Stack’s-Bowers to Display Cardinal Collection’s Finest Known 1792 Half Disme
A classic early American rarity, the rainbow-toned 1792 half disme, graded NGC MS-68, will be exhibited during the first two days of the Long Beach (California) Coin, Stamp & Collectibles Expo on Thursday and Friday, February 3 and 4, 2011.
This historic coin is the finest known surviving 1792 half disme and was acquired in 2007 by the Cardinal Collection Educational Foundation of Sunnyvale, California for a record $1.5 million. It will be displayed courtesy of Stack’s-Bowers Numismatics at Expo booth 502 in the Long Beach Convention Center, 100 S. Pine Ave.
Slightly smaller than a modern dime, the half disme weighs less than one-23rd of an ounce. Although it’s a tiny silver coin, it has a big historical connection: It was authorized by President George Washington.
“This extraordinary coin was struck in the basement of a Philadelphia saw-maker’s shop in July 1792 when the Mint was not yet operational, but it is considered the very first circulating issue of the United States Mint,” explained Martin Logies, a director and curator of the Cardinal Collection Educational Foundation that supports research and publications about early American money.
“This is an early American numismatic treasure. All of us at Stack’s-Bowers are delighted to showcase this coin for thousands of collectors and dealers to see in person at the upcoming Long Beach Expo,” said Chris Napolitano, President of Stack’s-Bowers Numismatics.
The half dismes were the first coins authorized by President Washington under the Mint Act of 1792.
“Secretary of State Thomas Jefferson personally received them on behalf of President Washington. Many 19th century collectors referred to the coin’s design as the ‘Martha Washington half disme’ because the portrait resembles the President’s wife,” Logies explained.
“However, recent research disputes the legend that President Washington personally provided the silver used for striking the coins. Records indicate that on July 11, 1792, Jefferson reimbursed Rittenhouse $75 for the silver bullion the Mint Director advanced on his own for processing planchets that would be used in the coining.”
Two days later, July 13, 1792, Jefferson picked up the newly-struck coins that Washington had authorized four days earlier on July 9. Less than 400 surviving examples are known today from the1,500 recorded struck.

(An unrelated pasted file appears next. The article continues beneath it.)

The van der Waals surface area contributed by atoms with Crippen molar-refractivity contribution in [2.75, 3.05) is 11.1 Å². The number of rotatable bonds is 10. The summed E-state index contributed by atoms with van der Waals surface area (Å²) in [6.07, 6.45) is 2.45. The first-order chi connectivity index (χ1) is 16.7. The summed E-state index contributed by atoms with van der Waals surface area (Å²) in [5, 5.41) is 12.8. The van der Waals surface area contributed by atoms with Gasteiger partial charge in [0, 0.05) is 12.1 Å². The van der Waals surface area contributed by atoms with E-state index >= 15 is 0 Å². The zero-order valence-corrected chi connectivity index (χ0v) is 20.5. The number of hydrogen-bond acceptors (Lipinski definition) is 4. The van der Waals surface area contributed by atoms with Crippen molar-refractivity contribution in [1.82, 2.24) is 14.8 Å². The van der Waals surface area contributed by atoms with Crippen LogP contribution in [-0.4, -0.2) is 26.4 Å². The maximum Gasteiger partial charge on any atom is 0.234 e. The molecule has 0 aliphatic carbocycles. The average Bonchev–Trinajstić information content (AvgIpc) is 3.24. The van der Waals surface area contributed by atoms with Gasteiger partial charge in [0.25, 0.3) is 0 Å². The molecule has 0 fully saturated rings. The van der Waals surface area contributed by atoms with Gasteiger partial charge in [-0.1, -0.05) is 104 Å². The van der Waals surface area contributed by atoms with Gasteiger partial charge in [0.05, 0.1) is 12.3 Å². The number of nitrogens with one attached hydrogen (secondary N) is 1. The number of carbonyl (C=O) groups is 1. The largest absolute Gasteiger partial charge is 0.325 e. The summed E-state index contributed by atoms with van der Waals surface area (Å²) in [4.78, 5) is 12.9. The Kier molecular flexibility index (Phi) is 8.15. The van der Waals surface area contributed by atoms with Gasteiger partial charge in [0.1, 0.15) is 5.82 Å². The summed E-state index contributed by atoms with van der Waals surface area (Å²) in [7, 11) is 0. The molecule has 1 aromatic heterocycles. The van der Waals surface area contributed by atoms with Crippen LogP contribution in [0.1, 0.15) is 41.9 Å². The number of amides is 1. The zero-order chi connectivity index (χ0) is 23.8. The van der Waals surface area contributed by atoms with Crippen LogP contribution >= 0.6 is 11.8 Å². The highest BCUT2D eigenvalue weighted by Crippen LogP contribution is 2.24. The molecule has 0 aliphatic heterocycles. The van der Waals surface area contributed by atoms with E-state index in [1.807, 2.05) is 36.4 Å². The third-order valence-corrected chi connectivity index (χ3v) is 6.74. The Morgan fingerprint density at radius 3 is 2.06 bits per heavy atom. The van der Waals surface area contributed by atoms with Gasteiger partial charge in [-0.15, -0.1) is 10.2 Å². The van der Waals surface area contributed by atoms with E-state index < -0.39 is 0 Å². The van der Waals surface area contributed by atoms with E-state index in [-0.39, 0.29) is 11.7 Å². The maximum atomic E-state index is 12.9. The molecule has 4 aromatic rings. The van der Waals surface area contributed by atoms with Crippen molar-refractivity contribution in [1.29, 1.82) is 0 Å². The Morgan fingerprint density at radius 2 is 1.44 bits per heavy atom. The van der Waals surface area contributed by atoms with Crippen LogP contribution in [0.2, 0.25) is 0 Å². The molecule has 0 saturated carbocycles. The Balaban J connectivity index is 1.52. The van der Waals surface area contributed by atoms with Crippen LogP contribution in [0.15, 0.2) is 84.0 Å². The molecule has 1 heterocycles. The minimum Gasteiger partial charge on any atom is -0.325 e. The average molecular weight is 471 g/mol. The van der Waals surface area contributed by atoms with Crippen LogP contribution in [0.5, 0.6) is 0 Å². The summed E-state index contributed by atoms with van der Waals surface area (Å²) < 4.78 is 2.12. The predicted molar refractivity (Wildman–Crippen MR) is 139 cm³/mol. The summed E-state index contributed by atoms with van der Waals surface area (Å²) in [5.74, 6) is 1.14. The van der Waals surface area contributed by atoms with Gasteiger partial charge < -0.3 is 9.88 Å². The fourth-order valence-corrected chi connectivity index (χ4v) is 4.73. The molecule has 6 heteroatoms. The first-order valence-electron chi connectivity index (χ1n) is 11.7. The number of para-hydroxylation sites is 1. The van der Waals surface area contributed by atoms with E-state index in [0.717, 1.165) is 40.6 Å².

The obverse depicts the portrait of a symbolic female representation of Liberty, the legend, LIB. (liberty) PAR. (parent) OF SCIENCE & INDUSTRY, and the year, 1792. The reverse has the denomination, HALF DISME, and the words, UNI (united) STATES OF AMERICA surrounding an eagle.
The 1792 half disme is ranked number 12 in the book, 100 Greatest U.S. Coins, by Jeff Garrett and Ron Guth.
Disme (pronounced “deem”) is an early spelling of the word dime. The coin’s diameter is 17.5 millimeters; the weight is 20.8 grains; 89.24 percent fine silver with a silver content of 18.5625 grains or 0.03867 troy ounces.
Over the centuries the untouched silver surface of this coin has toned to deep blue with touches of purple and light red, apparently from storage for years in a Wayte Raymond cardboard album in the mid 20th century.
Because of its exceptionally sharp details and immaculately preserved condition, Logies and research colleague, Karl Moulton, believe this particular coin was part of a group originally owned by the first United States Mint Director, David Rittenhouse.
“A small number of high-grade specimens were passed down through the Rittenhouse family for generations, and finally were dispersed very early in the 1900′s. This particular one, the finest of that group, was retained by the family for an additional period, until it was consigned to the 1919 official ANA convention auction, conducted by Henry Chapman,” Logies said.
Moulton’s research indicates the provenance of this specific 1792 half disme as:
• David Rittenhouse, first Director of the United States Mint;
• Sold at the October 1919 ANA convention auction conducted by Henry Chapman;
• Collector George L. Tilden whose collection was sold at auction by Thomas Lindsay Elder in June1921;
• Private collector (who apparently stored the coin in a Wayte Raymond album);
• Un-named museum in New England that sold the coin at a Stack’s (now Stack’s-Bowers Numismatics) auction in October 1988;
• Dealer Jay Parino;
• The anonymous “Knoxville Collection” from 1988 to 2003;
• Private collector from 2003 to January 2007;
• Dealer Steve Contursi, January 2007 – July 2007;
• Cardinal Collection Educational Foundation, 2007 to date.